FDA approves new leukaemia drug

The US Food and Drug Administration (FDA) has approved a new medication that can be used to treat Acute Myeloid Leukemia (AML).

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The drug, Enasidenib, was discovered by a research team consisting of global hematological scientists. It is bringing hope when it comes to the treatment of Acute Myeloid Leukemia (AML). This is a severe form of cancer in adults that is often incurable.

The Genetics of Acute Myeloid Leukemia

Humans have a gene called IDH2. In about 15 per cent of people with AML, this gene is defective. This leads to the production of 2-hydroxyglutarate (2-HG). 2-HG prevents bone marrow from forming mature blood cells. Instead, it produces immature cells that suppress the bone marrow, so the patient will have to receive frequent blood transfusions. In addition, the immature cells prevent the formation of white blood cells that help the body to fight infections, making patients susceptible to infections.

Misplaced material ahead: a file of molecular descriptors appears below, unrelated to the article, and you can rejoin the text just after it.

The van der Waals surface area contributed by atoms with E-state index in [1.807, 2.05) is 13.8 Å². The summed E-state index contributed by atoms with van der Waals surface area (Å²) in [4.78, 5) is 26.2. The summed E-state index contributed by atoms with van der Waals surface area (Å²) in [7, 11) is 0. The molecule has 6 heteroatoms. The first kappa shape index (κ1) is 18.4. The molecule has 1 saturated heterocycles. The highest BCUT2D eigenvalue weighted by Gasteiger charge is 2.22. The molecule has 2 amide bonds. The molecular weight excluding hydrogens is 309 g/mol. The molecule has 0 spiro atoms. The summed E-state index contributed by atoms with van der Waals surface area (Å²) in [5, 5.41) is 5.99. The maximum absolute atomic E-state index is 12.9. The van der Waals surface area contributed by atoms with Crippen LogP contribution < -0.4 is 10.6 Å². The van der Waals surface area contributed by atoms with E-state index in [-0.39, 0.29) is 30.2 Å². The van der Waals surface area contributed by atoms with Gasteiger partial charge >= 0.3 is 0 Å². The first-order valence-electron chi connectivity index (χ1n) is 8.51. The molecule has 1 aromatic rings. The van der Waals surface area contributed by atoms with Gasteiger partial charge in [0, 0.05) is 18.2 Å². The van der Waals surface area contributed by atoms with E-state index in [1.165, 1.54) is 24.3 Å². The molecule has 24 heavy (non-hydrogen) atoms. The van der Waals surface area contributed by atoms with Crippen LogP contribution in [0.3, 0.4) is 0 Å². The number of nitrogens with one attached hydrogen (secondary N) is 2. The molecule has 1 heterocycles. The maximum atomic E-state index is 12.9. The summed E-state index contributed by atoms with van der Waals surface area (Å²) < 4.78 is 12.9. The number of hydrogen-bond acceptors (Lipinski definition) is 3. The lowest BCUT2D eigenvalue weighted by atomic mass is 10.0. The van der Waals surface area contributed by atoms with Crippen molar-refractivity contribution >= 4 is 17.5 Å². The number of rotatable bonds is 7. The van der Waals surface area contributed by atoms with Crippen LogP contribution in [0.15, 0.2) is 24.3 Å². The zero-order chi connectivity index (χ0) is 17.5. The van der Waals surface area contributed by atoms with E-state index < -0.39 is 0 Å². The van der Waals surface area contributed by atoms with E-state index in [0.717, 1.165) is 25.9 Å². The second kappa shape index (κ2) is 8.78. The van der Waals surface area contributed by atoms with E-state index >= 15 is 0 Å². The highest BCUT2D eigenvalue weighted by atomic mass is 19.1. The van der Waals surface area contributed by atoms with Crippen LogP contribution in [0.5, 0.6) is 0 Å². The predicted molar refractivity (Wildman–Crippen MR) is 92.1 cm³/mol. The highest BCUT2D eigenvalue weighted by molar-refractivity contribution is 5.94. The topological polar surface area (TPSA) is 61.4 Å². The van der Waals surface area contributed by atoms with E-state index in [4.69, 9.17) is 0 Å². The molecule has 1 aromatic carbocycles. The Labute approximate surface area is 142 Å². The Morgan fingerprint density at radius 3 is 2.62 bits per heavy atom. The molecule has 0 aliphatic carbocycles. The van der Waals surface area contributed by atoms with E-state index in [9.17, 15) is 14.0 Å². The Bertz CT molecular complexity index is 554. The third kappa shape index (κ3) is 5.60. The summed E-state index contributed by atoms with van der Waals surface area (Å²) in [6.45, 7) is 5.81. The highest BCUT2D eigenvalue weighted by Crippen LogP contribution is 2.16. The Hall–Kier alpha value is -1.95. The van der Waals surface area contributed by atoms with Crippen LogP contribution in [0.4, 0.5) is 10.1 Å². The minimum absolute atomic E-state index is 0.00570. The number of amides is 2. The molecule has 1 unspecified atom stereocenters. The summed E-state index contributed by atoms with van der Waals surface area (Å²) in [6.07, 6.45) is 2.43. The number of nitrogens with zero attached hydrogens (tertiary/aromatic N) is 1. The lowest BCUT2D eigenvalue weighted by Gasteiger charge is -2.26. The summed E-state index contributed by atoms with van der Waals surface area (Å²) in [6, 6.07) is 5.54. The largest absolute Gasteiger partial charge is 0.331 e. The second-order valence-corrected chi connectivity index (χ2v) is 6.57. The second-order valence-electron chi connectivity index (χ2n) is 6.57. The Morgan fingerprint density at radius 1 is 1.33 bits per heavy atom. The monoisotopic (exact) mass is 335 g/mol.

The treatment for AML has traditionally been chemotherapy. This novel drug, however, targets the IDH2 enzyme, reducing the production of 2-HG. This decreases the production of immature cells that cause AML.

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Phase 1 Clinical Trial

The Phase 1 Clinical Studies of Enasidenib was published in the Blood Journal. Cancer Research UK states that Phase 1 Clinical Studies help to determine if a treatment would be effective, the dose at which it is safe, and its side effects.

The clinical trials showed the novel drug was effective in 40 per cent of the 176 patients who had AML; 19 per cent of these people went into total remission. The patients recruited received fewer blood transfusions and developed few side effects.

The discovery of Enasidenib was important because other drugs had been ineffective in treating the participants of the trial.

The results produced by the trial and available research showed Enasidenib works. This led to the approval of the drug by the FDA. In performing clinical trials, experienced personnel including those at http://www.richmondpharmacology.com can help gain early approval of the Adaptive Phase 1 Clinical Studies by regulatory bodies.

The way forward

Enasidenib is not effective in all patients, perhaps due to other gene mutations. Scientists in Oxford are involved in a study to find the cause of resistance to Enasidenib. They will also establish if AML treatment would be more effective if the novel drug is combined with other forms of treatment.

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